A multiunit gated blood pool scan (MUGA) is an assessment of how your blood pools in your heart during rest or exercise, or both. The test shows how well the heart pumps blood and whether it has to compen- sate for blocked arteries. It also reliably measures your ejection fraction, which is the percentage of your blood pumped out of your ventricles with each heartbeat. The ejection fraction normally increases during exercise.

What to Expect

If you are having only a resting scan MUGA, no special preparation is necessary. You should check with your doctor whether you need to stop taking any heart medications for a day or two beforehand. If you are having an exercise MUGA, you should not eat or drink anything other than water the night before the test. Depending on the extent of the testing, you should allow 2 to 4 hours for its completion. For the test, you will usually be asked to change into a hospital gown, and a techni- cian will attach electrodes to your chest. The electrodes will be wired to a nuclear imaging computer. Then the technician will draw a small amount of your blood and mix it with the radioactive tracing material. About 10 minutes later, he or she will inject the prepared blood back into your arm. Then you will lie down on a table while the technician takes a number of images of your heart with the gamma camera. If you are having only a resting MUGA, the test is complete and you can go home.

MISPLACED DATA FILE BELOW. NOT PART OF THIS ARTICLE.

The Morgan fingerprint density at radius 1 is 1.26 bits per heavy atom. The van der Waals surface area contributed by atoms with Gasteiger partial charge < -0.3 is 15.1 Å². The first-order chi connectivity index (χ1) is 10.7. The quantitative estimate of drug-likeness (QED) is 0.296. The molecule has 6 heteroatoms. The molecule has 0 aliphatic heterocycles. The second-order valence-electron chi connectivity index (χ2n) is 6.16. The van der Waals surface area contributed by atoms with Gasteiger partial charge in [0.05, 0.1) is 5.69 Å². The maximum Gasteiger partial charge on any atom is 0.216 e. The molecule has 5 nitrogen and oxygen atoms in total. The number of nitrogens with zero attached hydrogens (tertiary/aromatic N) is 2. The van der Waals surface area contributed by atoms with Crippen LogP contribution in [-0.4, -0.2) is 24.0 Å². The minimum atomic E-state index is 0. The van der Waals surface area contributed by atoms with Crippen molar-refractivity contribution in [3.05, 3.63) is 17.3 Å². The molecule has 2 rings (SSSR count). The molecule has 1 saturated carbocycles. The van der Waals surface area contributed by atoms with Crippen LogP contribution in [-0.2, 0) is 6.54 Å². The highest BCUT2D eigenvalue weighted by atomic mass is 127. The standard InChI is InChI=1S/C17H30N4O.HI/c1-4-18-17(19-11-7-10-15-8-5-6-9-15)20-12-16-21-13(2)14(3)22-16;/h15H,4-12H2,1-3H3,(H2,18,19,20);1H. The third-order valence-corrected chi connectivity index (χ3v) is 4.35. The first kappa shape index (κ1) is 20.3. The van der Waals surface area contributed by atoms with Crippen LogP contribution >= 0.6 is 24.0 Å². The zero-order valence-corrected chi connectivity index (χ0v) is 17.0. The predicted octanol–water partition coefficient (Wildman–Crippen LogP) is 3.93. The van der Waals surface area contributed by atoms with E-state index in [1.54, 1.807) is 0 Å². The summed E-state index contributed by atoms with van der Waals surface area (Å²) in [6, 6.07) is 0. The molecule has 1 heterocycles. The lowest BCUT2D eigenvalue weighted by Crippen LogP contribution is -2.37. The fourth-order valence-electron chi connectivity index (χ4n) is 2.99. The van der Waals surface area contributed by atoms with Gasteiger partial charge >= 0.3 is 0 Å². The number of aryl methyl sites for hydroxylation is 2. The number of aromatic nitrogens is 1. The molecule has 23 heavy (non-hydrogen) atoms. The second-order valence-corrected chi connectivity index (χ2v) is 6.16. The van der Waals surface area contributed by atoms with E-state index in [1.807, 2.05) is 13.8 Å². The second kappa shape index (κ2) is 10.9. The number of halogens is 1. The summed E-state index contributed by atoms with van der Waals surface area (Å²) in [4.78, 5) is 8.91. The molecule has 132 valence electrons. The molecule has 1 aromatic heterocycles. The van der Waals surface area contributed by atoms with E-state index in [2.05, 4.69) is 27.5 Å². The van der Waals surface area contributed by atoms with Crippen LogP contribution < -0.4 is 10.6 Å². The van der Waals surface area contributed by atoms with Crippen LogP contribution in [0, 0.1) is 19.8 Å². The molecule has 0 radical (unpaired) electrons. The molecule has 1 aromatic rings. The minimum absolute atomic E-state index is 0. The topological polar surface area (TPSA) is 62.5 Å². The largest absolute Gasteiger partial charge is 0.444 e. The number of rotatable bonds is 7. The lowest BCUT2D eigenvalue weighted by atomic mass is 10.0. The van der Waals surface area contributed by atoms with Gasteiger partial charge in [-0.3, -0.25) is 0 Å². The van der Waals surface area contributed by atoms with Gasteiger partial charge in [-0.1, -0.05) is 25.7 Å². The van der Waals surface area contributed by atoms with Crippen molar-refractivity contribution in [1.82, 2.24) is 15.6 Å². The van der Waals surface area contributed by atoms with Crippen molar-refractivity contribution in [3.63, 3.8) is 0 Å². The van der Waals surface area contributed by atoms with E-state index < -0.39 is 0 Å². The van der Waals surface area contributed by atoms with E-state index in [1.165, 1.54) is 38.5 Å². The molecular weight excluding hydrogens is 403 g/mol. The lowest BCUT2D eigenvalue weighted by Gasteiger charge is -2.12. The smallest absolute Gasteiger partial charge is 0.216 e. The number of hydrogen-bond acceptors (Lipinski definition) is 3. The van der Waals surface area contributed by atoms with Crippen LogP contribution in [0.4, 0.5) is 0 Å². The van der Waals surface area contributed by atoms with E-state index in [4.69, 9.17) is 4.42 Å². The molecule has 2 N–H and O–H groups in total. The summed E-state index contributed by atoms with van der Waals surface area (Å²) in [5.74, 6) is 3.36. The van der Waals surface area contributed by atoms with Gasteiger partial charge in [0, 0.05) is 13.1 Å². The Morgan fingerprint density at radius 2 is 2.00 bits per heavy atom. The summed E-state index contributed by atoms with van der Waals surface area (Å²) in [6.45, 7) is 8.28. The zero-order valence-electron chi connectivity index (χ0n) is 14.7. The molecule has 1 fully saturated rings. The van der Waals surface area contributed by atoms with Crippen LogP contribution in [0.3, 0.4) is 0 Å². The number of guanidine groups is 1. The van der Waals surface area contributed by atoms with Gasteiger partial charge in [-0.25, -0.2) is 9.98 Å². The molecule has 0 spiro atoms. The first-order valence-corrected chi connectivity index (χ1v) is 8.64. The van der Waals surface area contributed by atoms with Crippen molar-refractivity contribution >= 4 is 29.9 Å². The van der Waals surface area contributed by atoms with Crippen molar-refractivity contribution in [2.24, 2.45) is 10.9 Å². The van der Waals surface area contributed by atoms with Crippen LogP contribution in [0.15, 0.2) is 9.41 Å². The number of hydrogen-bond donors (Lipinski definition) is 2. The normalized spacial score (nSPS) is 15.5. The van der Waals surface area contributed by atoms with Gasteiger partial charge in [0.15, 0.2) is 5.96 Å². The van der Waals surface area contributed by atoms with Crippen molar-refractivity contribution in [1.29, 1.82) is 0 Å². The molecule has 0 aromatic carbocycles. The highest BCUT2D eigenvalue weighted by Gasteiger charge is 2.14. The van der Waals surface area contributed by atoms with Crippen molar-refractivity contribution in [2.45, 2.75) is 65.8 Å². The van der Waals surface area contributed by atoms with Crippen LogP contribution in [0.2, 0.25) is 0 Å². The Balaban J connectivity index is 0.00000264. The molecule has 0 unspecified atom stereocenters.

If you are having an exercise MUGA, you will move to a different table with pedals at the foot. While you lie on the table, you will pedal as if you were on a bicycle, and the technician will take images. You will pedal through a warm-up stage, and then the exercise will be gradually increased until you are tired. You will be carefully monitored through- out the test.
After your MUGA, you may feel tired, but you can return to your usual activities. The harmless radioactive substance will leave your body in 2 or 3 days. This test should not be performed during pregnancy.

What the Results Mean

The full results of your test will be ready in a few days. In addition to the images produced, the computer also calculates the size and shape of your ventricles and measures the amount of blood in them. A low ejec- tion fraction may be due to blockages in your coronary arteries or a problem with a heart muscle.